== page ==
During WWII General Eisenhower had been impressed with the German autobahn system as a method of national defense. It had been much easier to take out the rail system than to bring road traffic to a halt. As President he advocated strongly for a similar road system in the U.S. and in 1954, $175 million was authorized to start construction on a national interstate highway system. That was also the year for Ike, however, to sponsor another White House Conference on Traffic Safety. At least in part the military was behind that decision as they discovered more service men were dying in road accidents than in the Korean War. Among many solutions offered was the adoption of the relatively inexpensive seatbelt, the use of which one study claimed could save more than 5,000 lives a year.
In September 1955, Ford sponsored a National Safety Forum and Crash Demonstration with a great number of accident prevention specialists in attendance. John O. Moore, Director of Automotive Crash Injury Research at Cornell, presented a review of the earlier DeHaven findings, concluding that car occupants are twice as safe in an accident if they remain in the car. A combination of seat belts and safety door latches would go a long way in that regard.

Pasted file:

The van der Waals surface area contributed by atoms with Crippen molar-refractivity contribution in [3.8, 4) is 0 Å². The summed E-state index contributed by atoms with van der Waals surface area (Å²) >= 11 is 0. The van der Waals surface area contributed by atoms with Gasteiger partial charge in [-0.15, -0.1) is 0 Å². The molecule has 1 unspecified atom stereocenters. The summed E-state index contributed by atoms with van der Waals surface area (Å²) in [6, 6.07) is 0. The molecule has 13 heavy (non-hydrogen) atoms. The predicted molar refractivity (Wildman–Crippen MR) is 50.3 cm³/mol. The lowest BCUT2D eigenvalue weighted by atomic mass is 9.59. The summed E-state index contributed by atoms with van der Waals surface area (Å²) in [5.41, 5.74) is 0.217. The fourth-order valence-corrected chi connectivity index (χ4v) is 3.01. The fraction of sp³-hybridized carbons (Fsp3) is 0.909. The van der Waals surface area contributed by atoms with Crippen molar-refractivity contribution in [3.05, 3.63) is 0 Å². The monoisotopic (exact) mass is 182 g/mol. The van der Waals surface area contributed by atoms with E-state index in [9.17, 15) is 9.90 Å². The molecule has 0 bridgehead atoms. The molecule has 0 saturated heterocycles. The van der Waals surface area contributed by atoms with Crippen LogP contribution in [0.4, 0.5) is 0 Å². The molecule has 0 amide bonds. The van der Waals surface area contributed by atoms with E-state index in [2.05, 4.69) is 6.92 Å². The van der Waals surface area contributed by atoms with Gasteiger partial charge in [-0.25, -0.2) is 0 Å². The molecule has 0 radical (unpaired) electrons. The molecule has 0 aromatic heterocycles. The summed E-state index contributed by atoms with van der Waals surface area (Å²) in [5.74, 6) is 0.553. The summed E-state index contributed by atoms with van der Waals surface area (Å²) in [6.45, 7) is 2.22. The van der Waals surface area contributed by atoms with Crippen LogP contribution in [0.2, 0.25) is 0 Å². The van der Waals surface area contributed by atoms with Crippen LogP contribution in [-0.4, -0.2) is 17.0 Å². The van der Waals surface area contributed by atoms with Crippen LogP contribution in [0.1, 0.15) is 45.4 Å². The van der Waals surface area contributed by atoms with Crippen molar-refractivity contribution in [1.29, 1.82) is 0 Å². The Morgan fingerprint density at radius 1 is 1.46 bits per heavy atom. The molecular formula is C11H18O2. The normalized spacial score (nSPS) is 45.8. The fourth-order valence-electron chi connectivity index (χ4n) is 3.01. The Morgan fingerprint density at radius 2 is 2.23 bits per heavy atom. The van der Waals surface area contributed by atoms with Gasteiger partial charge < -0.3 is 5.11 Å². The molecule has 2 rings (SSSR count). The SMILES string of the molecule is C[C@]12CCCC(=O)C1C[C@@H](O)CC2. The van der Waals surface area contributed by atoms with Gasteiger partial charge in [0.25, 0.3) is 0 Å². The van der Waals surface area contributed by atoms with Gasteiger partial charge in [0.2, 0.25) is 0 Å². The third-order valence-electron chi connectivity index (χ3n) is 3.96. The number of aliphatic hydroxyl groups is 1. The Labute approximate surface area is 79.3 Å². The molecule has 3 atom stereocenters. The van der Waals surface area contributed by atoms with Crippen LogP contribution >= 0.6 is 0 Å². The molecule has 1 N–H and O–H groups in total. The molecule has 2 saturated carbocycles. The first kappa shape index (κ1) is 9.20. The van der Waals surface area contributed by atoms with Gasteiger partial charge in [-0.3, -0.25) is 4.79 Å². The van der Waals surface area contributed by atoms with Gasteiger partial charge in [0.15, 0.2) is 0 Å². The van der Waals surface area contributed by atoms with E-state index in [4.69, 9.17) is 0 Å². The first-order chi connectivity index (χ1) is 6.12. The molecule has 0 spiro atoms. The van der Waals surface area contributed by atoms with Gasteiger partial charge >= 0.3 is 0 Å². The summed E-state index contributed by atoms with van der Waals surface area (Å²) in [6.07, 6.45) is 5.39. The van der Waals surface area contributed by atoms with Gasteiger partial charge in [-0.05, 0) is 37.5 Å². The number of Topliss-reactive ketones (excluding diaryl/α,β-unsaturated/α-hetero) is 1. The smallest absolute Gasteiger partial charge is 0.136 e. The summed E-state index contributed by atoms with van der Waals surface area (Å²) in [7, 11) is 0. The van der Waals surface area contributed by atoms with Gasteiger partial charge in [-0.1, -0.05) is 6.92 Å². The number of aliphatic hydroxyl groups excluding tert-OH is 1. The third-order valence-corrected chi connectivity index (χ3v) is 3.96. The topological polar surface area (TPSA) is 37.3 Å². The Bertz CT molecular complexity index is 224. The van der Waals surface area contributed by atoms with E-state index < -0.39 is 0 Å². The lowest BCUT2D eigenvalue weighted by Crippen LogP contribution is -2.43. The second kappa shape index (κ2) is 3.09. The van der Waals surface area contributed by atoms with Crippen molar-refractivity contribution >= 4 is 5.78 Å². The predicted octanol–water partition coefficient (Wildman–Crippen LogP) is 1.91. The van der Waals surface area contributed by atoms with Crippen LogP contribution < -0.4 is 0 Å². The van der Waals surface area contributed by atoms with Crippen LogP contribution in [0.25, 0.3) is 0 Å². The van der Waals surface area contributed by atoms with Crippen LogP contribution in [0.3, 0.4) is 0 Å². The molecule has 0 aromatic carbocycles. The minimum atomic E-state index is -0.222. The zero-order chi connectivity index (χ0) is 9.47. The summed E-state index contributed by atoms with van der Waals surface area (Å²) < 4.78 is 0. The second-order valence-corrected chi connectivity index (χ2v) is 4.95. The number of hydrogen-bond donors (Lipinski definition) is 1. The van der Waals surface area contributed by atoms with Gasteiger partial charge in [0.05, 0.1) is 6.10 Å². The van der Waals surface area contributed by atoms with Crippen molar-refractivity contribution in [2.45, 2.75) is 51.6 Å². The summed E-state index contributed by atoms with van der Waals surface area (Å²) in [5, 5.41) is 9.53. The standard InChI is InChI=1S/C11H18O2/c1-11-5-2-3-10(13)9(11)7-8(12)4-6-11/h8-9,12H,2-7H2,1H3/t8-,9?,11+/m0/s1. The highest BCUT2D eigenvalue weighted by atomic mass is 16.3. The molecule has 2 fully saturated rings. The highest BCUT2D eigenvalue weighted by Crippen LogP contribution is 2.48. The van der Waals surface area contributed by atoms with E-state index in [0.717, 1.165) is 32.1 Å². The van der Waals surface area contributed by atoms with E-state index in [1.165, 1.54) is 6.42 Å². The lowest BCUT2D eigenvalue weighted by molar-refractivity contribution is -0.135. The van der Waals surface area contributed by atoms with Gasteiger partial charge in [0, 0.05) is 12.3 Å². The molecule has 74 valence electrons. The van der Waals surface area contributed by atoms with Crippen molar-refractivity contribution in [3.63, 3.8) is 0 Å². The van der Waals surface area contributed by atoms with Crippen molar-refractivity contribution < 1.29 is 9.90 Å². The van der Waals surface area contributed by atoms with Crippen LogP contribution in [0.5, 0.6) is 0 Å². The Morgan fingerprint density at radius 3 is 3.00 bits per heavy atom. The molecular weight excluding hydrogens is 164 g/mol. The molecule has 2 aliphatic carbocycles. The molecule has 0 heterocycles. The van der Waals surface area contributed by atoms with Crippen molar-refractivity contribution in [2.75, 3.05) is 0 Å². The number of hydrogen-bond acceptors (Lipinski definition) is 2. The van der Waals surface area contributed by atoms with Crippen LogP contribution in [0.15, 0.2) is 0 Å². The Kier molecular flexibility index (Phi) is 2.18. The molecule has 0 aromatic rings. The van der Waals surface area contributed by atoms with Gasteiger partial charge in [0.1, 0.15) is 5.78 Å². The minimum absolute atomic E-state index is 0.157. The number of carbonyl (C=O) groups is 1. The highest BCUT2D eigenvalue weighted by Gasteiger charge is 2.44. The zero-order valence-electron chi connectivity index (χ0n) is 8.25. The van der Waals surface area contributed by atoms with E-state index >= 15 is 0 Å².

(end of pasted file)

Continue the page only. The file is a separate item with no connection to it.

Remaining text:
Ford had consulted with Cornell, conducted crash tests, and invested millions in developing a package of safety features called Life Guard Design. They demonstrated the results of their safety improvements with crash tests conducted with test dummies on new Fairlanes — and hoped that other manufacturers would join them in making cars safer. The heavily advertised Life Guard package, which included front and rear lap belts, was marketed to purchasers of 1956 Fords as a way to protect themselves and their families. Any number of engineers and inventors had contributed to the safety features. The two-point, quick release AutoCrat Safety Belt Ford used, for example, has been credited to William Myron Moe and brothers Kenneth and Bob Ligon.